Sunday, March 3, 2013

Wintering Grasshopper Sparrow and more ...

[Southwest Florida, Feb. 2013]

Grasshopper Sparrows are found wintering in Mexico as well as in much of the Southern US; including Florida. Their name reflects not only the similarity of this sparrow's song to the grasshopper but also their affinity for making the very same insect an integral part of their diet.
Grasshopper Sparrow seen at Harns Marsh.

A secretive sparrow, they are rarely seen except in the breeding season. Oddly, they are not "flockers" unlike other members of their family.
Like other grassland birds, their numbers are threatened by loss of habitat although their extensive range works for them.

An Eastern Meadowlark atop a post.
Another bird of the grasslands, a considerably larger icterid, is the Eastern Meadowlark. Seen here off Immokalee Rd, Collier Co. FL. When first described, it was erroneously confused with its ecological twin and look-a-like the African Yellow-throated Longclaw -- a completely unrelated species from the Old World.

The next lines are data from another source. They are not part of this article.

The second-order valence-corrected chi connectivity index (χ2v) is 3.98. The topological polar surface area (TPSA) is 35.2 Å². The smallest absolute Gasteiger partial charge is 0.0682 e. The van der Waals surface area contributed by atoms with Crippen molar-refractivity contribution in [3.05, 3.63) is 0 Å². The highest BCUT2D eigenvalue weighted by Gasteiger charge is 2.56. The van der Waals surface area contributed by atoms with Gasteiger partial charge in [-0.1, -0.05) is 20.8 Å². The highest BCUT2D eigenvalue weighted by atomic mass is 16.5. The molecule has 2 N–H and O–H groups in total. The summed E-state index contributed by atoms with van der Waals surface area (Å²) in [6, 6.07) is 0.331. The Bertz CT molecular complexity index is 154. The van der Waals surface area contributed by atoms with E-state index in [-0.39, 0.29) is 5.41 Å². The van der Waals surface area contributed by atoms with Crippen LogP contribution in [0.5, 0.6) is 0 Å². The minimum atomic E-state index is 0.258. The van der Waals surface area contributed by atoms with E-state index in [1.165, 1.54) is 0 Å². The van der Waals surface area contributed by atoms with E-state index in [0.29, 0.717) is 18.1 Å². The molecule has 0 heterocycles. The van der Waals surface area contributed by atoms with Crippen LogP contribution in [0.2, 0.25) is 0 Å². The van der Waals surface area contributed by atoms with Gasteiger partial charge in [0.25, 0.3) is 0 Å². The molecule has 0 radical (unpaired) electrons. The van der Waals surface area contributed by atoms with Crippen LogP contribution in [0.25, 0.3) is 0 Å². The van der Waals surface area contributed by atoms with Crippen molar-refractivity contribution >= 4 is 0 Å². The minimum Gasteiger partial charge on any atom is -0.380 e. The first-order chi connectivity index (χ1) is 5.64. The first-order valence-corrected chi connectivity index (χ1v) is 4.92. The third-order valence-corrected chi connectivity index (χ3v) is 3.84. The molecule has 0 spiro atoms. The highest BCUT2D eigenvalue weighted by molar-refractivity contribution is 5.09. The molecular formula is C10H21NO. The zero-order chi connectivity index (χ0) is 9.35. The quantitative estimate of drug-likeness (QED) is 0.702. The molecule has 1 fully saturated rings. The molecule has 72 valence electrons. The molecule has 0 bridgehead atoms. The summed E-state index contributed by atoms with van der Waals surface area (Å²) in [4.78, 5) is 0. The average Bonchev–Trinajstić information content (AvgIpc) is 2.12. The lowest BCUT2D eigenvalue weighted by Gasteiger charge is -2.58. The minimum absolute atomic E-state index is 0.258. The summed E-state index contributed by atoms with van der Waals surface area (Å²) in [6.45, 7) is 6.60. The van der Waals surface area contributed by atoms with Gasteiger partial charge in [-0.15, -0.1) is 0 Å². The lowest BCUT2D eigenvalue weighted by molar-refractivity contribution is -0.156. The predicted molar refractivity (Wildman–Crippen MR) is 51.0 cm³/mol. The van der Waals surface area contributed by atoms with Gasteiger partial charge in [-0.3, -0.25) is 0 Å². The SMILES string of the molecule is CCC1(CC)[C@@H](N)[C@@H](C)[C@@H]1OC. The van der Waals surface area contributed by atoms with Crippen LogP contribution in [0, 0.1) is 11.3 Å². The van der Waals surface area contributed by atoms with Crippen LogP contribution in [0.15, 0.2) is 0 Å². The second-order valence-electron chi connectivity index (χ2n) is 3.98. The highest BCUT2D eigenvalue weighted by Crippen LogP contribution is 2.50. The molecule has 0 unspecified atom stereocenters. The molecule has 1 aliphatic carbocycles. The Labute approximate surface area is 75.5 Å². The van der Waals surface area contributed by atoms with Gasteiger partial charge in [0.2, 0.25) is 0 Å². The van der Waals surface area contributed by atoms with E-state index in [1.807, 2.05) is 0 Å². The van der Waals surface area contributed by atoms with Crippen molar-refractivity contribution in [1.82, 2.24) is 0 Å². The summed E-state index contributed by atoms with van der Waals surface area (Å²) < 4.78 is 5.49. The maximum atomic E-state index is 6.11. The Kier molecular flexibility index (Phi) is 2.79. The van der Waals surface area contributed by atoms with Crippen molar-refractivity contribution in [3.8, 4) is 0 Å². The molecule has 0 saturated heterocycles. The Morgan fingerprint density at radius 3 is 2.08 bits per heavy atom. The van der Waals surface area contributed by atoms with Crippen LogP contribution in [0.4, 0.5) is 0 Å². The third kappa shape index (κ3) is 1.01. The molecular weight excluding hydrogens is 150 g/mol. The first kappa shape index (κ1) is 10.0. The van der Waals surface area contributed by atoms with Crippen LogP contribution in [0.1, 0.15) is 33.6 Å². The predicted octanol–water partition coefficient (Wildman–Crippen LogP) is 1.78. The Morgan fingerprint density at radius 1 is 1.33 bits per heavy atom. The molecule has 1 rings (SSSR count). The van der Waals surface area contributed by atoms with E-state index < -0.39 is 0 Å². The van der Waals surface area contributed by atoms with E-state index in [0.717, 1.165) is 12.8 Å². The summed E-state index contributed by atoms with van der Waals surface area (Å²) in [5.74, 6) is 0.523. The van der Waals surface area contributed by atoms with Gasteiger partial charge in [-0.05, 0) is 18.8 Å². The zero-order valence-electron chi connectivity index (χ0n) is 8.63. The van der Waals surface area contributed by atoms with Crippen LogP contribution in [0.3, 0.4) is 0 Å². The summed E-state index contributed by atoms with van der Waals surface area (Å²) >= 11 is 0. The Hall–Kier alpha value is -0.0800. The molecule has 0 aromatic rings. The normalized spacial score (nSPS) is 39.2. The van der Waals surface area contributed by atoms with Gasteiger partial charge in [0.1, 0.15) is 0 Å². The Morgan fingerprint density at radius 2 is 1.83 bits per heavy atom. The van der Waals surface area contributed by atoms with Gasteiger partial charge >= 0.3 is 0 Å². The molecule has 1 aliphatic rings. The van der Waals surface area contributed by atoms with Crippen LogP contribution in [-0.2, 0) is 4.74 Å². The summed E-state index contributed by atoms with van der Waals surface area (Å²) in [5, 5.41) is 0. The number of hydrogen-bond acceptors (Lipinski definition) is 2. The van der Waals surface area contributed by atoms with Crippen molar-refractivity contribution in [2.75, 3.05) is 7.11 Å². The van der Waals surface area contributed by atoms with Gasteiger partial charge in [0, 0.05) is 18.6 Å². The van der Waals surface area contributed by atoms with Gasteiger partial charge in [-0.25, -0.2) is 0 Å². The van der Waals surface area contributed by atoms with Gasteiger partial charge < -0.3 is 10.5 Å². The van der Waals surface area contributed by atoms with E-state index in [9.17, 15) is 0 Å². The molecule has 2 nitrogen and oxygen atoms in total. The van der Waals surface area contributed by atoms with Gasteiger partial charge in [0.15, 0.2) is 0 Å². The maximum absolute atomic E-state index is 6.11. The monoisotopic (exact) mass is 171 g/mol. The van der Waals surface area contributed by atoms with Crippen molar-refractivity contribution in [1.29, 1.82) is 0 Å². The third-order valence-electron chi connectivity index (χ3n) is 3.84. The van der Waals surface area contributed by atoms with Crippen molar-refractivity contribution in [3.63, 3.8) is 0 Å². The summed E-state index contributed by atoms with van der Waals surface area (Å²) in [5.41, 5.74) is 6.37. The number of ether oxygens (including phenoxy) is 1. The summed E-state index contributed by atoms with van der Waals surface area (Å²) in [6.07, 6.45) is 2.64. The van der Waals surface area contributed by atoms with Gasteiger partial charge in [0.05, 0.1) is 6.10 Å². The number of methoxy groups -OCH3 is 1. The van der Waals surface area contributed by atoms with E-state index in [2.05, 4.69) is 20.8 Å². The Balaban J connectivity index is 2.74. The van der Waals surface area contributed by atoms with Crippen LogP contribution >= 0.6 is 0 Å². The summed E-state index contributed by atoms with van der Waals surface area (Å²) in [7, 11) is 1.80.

Finally, some random herons.
A tricolored heron seen at Harns Marsh.

A green heron seen at Corkscrew Swamp.

... and, a yellow-crowned night heron (also seen at the Swamp).

To offer equal taxonomic opportunity to all Classes (not just Aves) but also Insecta -- here is a Queen butterfly seen at Harns:
and from the class Mammalia, two beautiful aquatic weasels, or North American River Otters. 
Completely at home in the water and rarely seen on land, these beautiful animal's range in their native country has shrunk severely through loss of habitat and pollution.

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